Wednesday, 25 May 2016

Third time may prove lucky for WA’s rarest bird

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Joy, one of the male captive parrots, tucking into some food.  Joy, one of the male captive parrots, tucking into some food. Perth Zoo
  • Five captive parrots are a safeguard for near-extinct wild populations
  • If the zoo’s residents produce chicks they will be the world’s first captive-bred population
  • Breeding season starts in July with eggs hopefully appearing by September

PERTH Zoo keepers have high hopes WA’s rarest bird could produce the world’s first captive-bed western ground parrot chick in the coming months.

Staff have spent almost two years unravelling the mystery surrounding the critically-endangered species Pezoporus flaviventris, which is one of only five ground-dwelling parrots in the world.

The impact of habitat loss, feral cats and bushfires have driven the bird to the brink of extinction, with less than 140 parrots believed to exist near Bremer Bay and Esperance.

With wild populations dwindling, Perth Zoo became home to five parrots in July 2014 to provide an insurance population to safeguard the species.

Three males, nicknamed Joy, Zephyr and Brutus, and two females called Dawn and Fifi are under 24-hour surveillance.

The zoo’s Australian fauna zoology supervisor Arthur Ferguson, who oversees the program, says around-the-clock observation has helped shed light on the “secretive and shy” species.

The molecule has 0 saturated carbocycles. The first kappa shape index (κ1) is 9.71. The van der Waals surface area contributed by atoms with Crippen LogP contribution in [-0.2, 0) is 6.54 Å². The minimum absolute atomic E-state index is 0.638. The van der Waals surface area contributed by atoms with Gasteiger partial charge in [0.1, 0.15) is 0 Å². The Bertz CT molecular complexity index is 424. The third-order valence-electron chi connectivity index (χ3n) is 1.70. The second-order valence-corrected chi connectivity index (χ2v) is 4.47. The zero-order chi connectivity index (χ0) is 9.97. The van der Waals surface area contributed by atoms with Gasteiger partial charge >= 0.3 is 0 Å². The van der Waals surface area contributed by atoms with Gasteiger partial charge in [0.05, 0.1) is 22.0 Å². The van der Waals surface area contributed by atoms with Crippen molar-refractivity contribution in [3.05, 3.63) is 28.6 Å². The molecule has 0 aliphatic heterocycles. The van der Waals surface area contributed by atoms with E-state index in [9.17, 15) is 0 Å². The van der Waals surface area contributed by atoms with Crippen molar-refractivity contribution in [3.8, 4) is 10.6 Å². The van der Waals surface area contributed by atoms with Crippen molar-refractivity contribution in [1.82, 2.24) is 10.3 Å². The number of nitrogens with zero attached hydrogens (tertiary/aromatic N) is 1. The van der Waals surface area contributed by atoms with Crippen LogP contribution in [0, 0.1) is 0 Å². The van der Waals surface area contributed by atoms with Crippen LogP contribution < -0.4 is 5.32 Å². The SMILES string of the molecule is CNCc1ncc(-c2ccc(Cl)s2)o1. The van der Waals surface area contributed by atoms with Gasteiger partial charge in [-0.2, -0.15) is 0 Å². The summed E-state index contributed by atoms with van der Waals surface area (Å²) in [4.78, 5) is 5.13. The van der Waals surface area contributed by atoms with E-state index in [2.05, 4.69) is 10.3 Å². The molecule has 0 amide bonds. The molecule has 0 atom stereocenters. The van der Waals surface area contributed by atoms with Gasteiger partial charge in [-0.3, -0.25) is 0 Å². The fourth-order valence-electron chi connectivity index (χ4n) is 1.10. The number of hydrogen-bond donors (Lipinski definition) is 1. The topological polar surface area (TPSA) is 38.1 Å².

“We are watching their every move,” he says.

“Very little is known about the bird’s breeding behaviour and biology because they are a difficult species to observe in the field.

“To date, there have only been two nests of wild western ground parrots ever found.”

The team are honing their husbandry techniques by monitoring the birds’ social interaction and identifying individual calls—but there is still a lot to learn.

The captive western Ground parrot Dawn. Credit: Perth Zoo.

 

“It’s incredible how cryptic the birds can be—even with the number of cameras we have, they can still sometimes be hard to locate,” Mr Ferguson says.

“We don’t fully understand what all the calls mean yet.

“We’re still piecing together that puzzle and collating a catalogue.”

The zoo is busily preparing for the bird’s breeding season, which occurs between July and December, with any eggs likely to be laid around September.

The keepers hope it will be a case of ‘third time lucky’ this year, after pair bonding between Joy and Dawn and Fifi and Zephyr, and courtship displays and nesting behaviour in the past.

“Dawn has been shown her intentions of wanting to mate with the males for the last two years but they have not been able to come through with the goods yet,” Mr Ferguson says.

“We hope to change that this year.”

Shade cloth ‘privacy screens’ were installed recently and incubators are ready to go.

“We are confident the species can be bred in captivity but there are a lot of unknowns until we have the eggs on ground and chicks,” Mr Ferguson says.

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